OUTSIDE THE (BIG) BOX
Al Tompkins, Poynter’s sovereign of story ideas has written about Black Friday coverage in the past, but also provided some additional suggestions based on recent surveys and trends.
“Lots of websites give you the scoop on what is going to be hot … I like stories about other stuff,” he said via e-mail.
Tompkins said that “other stuff” could be:
- Holiday employment
- Parking spaces that are too small for today’s larger cars
- A trend in recent years has been that the majority of Black Friday consumers are shopping for themselves.
- More people are staying home on Black Friday contributing factors include technology; “Black Friday”-like deals throughout the shopping season; and, perhaps, an increasing participation in efforts such as “Buy Nothing Day”).
- How consumers behave on Black Friday
During the past eight seasons over covering Black Friday, I’ve come to realize how imperative it is to develop a battle plan.
- Create a social media strategy for the day and be mindful of Twitter hashtags shoppers may be using. In past years, our paper anchored a real-time Twitter ticker on the front of our webpage featuring tweets that included our localized hashtag (#bocoblackfriday)
- A website or Facebook solicit in early November can help you secure that family you want to camp out with/follow around in the early morning or to meet up with the folks who are not shopping that day.
- Be aware how earlier openings could affect coverage. Macy’s and Target are starting sales at midnight.
- Don’t let Black Friday (which sometimes is not the biggest shopping day of the holiday season) overshadow other potential business stories on that day.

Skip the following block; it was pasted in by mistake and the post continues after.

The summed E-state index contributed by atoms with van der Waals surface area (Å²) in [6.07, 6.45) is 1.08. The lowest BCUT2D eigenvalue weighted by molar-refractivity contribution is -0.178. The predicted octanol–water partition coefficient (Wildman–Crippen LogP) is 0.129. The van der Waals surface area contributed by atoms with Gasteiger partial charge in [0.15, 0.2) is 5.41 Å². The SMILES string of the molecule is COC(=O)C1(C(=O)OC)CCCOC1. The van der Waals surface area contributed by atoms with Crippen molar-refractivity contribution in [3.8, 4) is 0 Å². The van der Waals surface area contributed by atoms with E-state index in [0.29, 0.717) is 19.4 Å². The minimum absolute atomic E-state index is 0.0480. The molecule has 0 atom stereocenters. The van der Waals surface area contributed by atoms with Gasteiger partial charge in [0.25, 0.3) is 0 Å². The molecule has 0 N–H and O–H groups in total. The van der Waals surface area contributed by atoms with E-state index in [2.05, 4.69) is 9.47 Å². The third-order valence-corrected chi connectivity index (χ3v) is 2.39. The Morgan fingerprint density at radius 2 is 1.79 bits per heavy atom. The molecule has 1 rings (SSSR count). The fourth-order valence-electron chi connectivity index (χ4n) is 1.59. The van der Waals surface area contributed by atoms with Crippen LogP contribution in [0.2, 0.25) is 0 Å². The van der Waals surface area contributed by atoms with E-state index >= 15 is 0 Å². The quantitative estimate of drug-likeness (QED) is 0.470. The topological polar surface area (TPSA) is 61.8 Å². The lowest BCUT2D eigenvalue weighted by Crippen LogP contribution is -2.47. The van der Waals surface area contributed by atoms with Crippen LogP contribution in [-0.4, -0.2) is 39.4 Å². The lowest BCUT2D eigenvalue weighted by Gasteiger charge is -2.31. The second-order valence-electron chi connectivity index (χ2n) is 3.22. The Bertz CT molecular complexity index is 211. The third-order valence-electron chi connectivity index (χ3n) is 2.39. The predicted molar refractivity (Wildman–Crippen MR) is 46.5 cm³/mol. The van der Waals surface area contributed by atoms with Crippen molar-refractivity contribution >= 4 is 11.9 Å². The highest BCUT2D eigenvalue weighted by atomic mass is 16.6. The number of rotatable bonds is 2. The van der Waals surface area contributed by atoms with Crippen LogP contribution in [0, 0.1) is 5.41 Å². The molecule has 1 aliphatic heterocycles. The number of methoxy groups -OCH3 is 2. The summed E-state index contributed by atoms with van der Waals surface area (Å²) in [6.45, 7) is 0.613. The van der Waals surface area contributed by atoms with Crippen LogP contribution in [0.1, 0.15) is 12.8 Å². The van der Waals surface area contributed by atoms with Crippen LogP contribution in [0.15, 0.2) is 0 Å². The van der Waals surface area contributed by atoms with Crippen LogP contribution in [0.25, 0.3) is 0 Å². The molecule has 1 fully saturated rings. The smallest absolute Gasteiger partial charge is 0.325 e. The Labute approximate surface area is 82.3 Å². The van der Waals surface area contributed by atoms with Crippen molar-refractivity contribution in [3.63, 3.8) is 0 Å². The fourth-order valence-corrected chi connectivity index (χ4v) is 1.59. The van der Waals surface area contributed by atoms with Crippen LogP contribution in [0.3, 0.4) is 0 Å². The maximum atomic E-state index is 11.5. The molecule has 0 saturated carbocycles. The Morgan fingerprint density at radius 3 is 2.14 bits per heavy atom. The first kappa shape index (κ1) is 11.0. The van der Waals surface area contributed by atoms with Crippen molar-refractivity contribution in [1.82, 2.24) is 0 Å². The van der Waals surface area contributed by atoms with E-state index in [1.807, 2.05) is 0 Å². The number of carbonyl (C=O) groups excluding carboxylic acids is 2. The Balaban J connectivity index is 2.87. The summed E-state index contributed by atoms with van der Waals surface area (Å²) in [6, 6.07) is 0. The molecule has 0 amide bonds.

- There are a number of sites to store in the quiver for the day.
- BFads.net and theblackfriday.com: These sites have a number of ad scans uploaded prior to their expected publishing dates. The ads could be used to help gauge trends and retailers’ expectations through comparing prices, placement and tactic. They also are helpful in drawing up a plan of attack for reporters in determining what stores to hit at what times. Theblackfriday.com also features content on “what’s hot.”
- The NPD Group‘s holidaymarketresearch.com, which has some accessible market research; projections; and analysis.
- The International Council of Shopping Centers, an industry trade association
- The National Retail Federation, an industry advocacy organization
- ShopperTrak analyzes foot-traffic for retailers and typically publishes information on the “busiest shopping days.”
- Consulting firm Accenture typically conducts a holiday-related survey. This year’s survey also contains information on consumer behaviors and technology use.
- Other firms, including Deloitte, jump into the soothsaying fray as well. Here’s a recent Philadelphia Inquirer piece following that release.
- I also like Reis Inc. for some perspective on the health of shopping center and mall real estate.
- Be sure to keep the U.S. Department of Commerce’s latest data close at hand.